Organizations across domains rely on data to make critical business decisions revolving around which new products to develop, investments to make, markets to enter, and so on. They also use data to identify and rectify workflow inefficiencies and other business problems that hamper growth.

Furthermore, the insights from data analytics have added value to multiple domains – from retail and eCommerce to healthcare and travel. An IBM report estimates that there will be more than 2.7mn jobs for professionals with data skills by 2020.

Out of that, 59% of all data science and analytics jobs will be in IT, professional services, and finance sectors. The study further reports that 39% of advanced data analyst positions require a Master’s degree or Ph.D. This spikes the salaries for professionals possessing such qualifications.

No wonder it has become such a  sought after profession. So, the next question that pops in our head is – what does a data analyst do? According to Porter Novelli’s analyst, Stephanie Pham, the work of a data analyst depends on the type of data they work with, i.e., social media, inventory, or sales.

But since that’s too vague, let us dig into the specifics of the responsibilities of a data analyst:

1. Collection of data

The most important component of a data analyst’s job is perhaps collecting the data. That mostly requires them to collaborate with web developers for optimizing data collection. Data analysts need to streamline the process to eliminate errors that could later cause any errors in their findings.

Therefore, data analysts work towards setting up an automated process that can be modified for reuse in other aspects of their job. To collect data properly, they use tools such as Microsoft SQL and Oracle Database.

2. Production of reports

Data analysts invest a considerable amount of time in the production and maintenance of client-facing reports. Such documentation gives the management insights into the new trends that the organization can look into and the areas in which they can make improvements.

However, creating reports is not as simple as throwing numbers onto a blank page. They must demonstrate the significance of their work in a manner that is easy for any person who is not a data analyst to understand and take decisions.

3. Collaboration with external teams

Data analysts may work as an individual contributor at an organization. However, they are still required to work with teams across departments including engineers, web developers, programmers, data scientists, and the top management for data collection.

Their role requires them to collaborate and identify opportunities for improvements, develop policies for data regulation, and recommend system modifications. Excellent communication skills and the openness to work with others are a must.

Despite an IC role, data analysts have to collaborate to gather and execute the data and deliver insights to the management.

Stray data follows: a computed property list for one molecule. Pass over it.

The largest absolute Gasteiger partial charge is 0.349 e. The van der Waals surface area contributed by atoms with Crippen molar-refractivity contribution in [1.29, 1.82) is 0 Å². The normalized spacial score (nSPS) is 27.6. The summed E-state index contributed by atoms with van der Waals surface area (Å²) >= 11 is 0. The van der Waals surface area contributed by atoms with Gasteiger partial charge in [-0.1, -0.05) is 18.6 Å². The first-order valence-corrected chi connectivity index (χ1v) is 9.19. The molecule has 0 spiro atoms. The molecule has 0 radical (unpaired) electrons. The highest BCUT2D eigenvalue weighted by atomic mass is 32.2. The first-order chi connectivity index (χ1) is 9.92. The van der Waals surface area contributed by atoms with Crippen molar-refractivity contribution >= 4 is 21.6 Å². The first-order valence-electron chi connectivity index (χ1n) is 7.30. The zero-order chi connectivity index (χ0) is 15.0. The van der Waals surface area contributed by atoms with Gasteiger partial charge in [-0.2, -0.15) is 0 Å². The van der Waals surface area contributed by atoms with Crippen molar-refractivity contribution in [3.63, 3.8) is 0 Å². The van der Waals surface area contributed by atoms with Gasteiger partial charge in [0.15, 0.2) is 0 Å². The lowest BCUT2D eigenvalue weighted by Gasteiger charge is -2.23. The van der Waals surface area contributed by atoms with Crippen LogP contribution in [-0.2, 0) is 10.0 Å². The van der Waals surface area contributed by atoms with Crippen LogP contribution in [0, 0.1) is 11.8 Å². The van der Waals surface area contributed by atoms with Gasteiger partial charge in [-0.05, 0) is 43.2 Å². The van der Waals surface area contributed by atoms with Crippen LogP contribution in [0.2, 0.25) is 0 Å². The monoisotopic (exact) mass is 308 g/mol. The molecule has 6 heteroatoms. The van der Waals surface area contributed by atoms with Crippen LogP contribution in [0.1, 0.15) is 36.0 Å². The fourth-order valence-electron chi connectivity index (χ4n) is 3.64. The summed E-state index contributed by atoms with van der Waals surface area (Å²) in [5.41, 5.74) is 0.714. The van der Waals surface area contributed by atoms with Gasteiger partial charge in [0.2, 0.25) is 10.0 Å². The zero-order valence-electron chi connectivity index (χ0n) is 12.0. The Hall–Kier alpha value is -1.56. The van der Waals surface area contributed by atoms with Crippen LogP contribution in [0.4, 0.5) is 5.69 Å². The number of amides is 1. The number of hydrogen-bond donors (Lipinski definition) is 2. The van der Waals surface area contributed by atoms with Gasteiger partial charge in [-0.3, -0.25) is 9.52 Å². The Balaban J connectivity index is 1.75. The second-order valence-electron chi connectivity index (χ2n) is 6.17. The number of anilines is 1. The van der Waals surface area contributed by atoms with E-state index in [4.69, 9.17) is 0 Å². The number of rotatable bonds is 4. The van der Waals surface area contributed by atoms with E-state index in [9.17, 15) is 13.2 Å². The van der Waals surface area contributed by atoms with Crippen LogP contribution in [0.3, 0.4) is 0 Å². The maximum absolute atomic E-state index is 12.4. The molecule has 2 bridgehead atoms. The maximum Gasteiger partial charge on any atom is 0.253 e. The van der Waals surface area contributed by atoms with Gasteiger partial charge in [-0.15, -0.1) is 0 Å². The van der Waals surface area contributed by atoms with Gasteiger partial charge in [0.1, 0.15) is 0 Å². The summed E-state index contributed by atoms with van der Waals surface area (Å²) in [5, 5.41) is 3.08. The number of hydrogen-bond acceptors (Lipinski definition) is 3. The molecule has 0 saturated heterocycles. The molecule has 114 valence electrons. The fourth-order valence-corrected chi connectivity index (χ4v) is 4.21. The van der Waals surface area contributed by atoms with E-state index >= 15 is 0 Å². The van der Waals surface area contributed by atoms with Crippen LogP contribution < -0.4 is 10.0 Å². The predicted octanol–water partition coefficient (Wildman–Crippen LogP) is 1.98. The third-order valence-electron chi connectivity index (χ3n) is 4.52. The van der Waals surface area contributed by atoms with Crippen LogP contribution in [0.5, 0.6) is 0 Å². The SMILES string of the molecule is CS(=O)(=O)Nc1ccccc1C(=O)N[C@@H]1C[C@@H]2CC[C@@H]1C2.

4. Spotting patterns

To weave a narrative, a data analyst identifies essential patterns in the data. That forms the base for fixing a trend that they use for making suggestions or giving insights to their management or clients.

Data analysts need to report periodically. That could be on a quarterly, monthly, or weekly basis. That’s because regular reporting helps in analyzing significant patterns that could get missed if tabs are not kept on them.

5. Maintenance of databases

A data analyst designs databases by mining information from primary and secondary resources. They reorganize the data in such a format that both machines and people can easily understand it without a data analytics background.

Additionally, a data analyst also maintains those data systems. That job includes identifying and fixing coding errors and other related problems. Further, the data analyst creates documentation stating the steps of the mining process that can be duplicated if necessary.

Tools used by data analysts

Data analysts rely on multiple tools to retrieve data, set up infrastructures, and create insightful reports. Depending upon the industry, the data could be extracted from several sources. That includes the organization’s old drives, industry reports, news sites, case studies, and more.

To perform their job well, they use the following tools:

  • Oracle Database
  • Python/R
  • Microsoft SQL
  • Apache Spark
  • SAS software
  • RapidMiner
  • KNIME
  • Google Analytics
  • QlikView
  • Tableau

Not just that, such tools are also helpful in interpreting data, analyzing trends and patterns, and making reports that could be valuable from a predictive analysis perspective.

Conclusion

Data collected without any reason or examination is a complete waste. A data analyst, with their technical prowess, adds value and offers insights to the organization that can help them make better decisions.

So, should you become a data analyst?

A 2018 report by Analytics India magazine highlighted that the analytics industry in the country has already grown to $3.03bn in size this year. The number is expected to double by 2025. This clearly shows that there is a massive scope of building a successful career as a data analyst.

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